Recently I spent some time pattern testing. As I have written in a previous post there are many reasons to become a pattern tester. I find that pattern testing helps me sharpen my skills as a crocheter. It is also a good way to meet other crochet designers and get some insight into how different people approach pattern design.
The photo above is a pattern I tested for Anastasia Roberts called Isis. It’s a beautiful semicircular shawl worked in sock yarn, I used Malabrigo sock yarn in the color Persia. You can see technical details about this project on my Ravelry project page. It fits a bit like a cape and I’ve gotten quite a few compliments on it. Anastasia is offering the pattern for free on Ravelry. You can get the pattern here.
Above you can see my cat McDuff trying out a Tunisian crochet cat blanket I tested for Marie Segares. This is the second time I have tested a pattern for Marie and she’s a great designer to work with. This time I was testing for an e-book she has written called 30 Purrfect Stitches for Pet Blankets. The profits from the book benefit Bideawee “an animal welfare organization established in 1903. Bideawee’s services and programs include operating “no-kill” animal shelters in New York City and Long Island.”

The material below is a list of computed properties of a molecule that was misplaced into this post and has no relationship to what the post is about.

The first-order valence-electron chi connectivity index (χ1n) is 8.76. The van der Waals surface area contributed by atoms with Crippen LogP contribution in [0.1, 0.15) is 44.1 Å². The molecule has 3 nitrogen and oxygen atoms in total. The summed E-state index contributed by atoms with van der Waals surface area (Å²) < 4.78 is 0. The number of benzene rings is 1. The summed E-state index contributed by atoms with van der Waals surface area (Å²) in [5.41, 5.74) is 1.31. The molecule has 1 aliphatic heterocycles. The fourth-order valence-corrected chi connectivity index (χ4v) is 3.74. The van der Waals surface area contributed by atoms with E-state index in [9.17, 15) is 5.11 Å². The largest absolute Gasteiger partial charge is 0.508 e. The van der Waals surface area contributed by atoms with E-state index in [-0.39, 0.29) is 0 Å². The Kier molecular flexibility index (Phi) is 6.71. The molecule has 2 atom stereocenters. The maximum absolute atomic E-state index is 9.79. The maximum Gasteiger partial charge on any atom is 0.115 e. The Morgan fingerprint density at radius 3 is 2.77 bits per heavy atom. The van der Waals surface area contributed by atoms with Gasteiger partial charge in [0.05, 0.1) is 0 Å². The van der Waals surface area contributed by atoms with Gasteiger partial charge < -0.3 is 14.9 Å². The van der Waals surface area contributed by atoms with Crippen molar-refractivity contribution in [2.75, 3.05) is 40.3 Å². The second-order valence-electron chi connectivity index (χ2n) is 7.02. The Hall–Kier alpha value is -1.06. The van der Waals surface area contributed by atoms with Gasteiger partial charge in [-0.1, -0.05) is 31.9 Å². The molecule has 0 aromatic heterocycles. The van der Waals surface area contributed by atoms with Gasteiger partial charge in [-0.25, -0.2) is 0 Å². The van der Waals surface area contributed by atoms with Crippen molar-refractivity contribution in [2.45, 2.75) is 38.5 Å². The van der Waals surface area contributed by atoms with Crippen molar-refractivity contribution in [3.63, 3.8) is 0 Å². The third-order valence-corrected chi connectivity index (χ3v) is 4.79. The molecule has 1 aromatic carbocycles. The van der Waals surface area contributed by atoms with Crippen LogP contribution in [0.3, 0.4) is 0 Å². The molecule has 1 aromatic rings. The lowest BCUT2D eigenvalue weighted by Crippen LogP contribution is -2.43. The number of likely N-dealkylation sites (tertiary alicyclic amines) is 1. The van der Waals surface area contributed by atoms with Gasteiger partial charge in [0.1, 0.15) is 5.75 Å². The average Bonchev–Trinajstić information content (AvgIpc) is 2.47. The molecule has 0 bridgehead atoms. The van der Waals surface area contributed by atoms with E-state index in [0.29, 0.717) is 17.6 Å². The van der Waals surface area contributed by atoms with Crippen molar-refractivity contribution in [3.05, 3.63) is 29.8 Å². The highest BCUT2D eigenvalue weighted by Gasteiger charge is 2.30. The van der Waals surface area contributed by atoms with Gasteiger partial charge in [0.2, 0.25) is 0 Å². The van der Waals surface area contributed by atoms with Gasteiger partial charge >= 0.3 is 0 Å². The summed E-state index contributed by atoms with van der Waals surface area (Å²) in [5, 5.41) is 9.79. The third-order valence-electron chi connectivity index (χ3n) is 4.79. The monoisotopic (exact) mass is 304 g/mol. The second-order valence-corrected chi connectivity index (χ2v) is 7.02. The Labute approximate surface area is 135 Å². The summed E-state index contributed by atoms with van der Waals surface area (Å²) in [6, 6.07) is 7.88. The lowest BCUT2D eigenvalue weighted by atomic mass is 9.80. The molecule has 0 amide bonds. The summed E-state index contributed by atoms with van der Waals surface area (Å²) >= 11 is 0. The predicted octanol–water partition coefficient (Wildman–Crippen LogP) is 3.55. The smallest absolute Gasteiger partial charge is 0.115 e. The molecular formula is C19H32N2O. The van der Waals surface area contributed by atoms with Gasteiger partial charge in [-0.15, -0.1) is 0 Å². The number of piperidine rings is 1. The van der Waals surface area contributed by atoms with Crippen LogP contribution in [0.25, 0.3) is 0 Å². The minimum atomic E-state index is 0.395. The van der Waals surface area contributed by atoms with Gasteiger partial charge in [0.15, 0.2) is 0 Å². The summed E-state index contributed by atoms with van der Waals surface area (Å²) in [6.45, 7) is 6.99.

The book has instructions for 20 regular crochet stitches and also 10 Tunisian crochet stitches. You can use the stitches to make custom blankets to donate to a shelter or for your own use. As well as instructions for the stitches Marie gives you a handy chart for each stitch to help calculate the number of base chains needed to achieve the desired size. There are also tips for making animal-safe blankets and for finding organizations to donate blankets to.
Marie has included photos of each stitch as well as a photo tutorial for one of the more complex stitches.
I decided to do a patchwork style blanket but another option would be to use a single stitch to create the blanket. Since I had squares that were different sizes I improvised a few regular crochet rectangles to fill in the gaps and then edged the whole thing. Here’s the finished result. You can see technical details on my Ravelry project page. One thing I like about doing this project in Tunisian crochet is that it creates a very dense fabric, great for a comfy cat perch. And it does have the McDuff seal of approval.
Above is the finished project.
And close-up photos of a few of the stitch patterns.
The testing continues, more on this subject in my next post.
Earlier this summer, somewhere in Chicago…